Female breeding cats are called queens. Queens need a quiet, private place to look after their kittens. During the birthing process and immediately after, most queens are not interested in eating. However, within 24 hours after the birth of the last kitten she should begin eating. Many veterinarians recommend feeding the new mother kitten food or a specially made nursing, or lactation, diet. This will provide the extra calories the cat needs to produce more milk. After about a month, the queen will begin weaning her brood and the amount of food she is offered can be reduced slowly as you begin to switch her back to her normal adult diet. By about 8 weeks, the kittens should be pretty much weaned and the cat should be back her regular adult cat diet.

What does the Canadian Veterinary Medical Association’s Code of Practice for Catteries say about the care of cats and kittens?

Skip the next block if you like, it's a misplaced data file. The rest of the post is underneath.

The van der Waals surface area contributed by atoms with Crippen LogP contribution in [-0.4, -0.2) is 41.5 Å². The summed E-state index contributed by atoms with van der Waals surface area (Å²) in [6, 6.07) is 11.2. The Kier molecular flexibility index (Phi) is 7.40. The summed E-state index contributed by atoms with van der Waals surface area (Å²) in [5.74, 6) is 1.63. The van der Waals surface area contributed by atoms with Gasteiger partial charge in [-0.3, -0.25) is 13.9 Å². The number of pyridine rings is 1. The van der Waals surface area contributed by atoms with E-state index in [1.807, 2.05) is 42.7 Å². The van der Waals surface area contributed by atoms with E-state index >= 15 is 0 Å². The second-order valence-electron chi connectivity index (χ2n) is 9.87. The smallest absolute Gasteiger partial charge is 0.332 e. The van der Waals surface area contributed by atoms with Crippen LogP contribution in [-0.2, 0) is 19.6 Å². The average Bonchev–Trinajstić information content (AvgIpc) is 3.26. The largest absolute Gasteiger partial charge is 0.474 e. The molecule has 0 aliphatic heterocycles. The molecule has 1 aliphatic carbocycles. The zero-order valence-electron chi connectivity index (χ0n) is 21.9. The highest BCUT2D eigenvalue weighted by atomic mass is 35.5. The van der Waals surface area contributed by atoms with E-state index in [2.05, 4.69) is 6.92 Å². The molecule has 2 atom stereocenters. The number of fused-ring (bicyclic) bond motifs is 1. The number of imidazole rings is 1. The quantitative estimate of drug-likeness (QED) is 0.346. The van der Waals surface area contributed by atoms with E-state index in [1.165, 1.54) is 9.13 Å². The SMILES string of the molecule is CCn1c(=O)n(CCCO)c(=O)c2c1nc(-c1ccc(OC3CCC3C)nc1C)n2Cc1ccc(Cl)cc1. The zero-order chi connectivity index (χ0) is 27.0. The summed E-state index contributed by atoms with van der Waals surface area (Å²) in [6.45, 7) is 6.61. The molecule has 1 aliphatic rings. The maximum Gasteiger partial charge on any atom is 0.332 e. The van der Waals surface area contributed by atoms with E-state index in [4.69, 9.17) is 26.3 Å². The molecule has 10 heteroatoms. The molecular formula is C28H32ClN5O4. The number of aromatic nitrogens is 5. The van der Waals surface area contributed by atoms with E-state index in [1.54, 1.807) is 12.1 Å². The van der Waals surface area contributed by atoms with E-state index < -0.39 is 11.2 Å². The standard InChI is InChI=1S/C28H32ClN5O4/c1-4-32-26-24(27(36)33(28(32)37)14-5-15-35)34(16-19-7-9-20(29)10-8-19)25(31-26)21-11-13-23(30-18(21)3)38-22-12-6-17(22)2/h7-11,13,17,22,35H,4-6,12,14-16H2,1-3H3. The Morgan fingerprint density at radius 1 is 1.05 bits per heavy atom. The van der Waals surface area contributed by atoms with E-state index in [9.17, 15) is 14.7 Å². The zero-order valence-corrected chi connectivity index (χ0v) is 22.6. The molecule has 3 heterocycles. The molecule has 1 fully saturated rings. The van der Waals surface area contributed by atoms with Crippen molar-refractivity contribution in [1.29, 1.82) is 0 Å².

“The queening area should be separate from other cats to permit privacy. A quiet, secure area should be provided that is of sufficient size to allow the queen ample opportunity to move around. Queens with kittens require additional space beyond the minimum requirement of 0.85m³. The queening area should be quarantined or be the area entered first before the “dirtier” areas to minimize exposure of newborns. 

Human supervision and immediate assistance are important during the queening period and the days following the birth of the kittens. The queening area should be located in an area that will facilitate ongoing 24-hour supervision by the breeder. 

The queening area might consist of a private pen containing an enclosed, easily accessed, covered queening box. This box should be lined with soft, easy-to-change bedding for the queen and the kittens. Bedding should be changed daily or more often if required.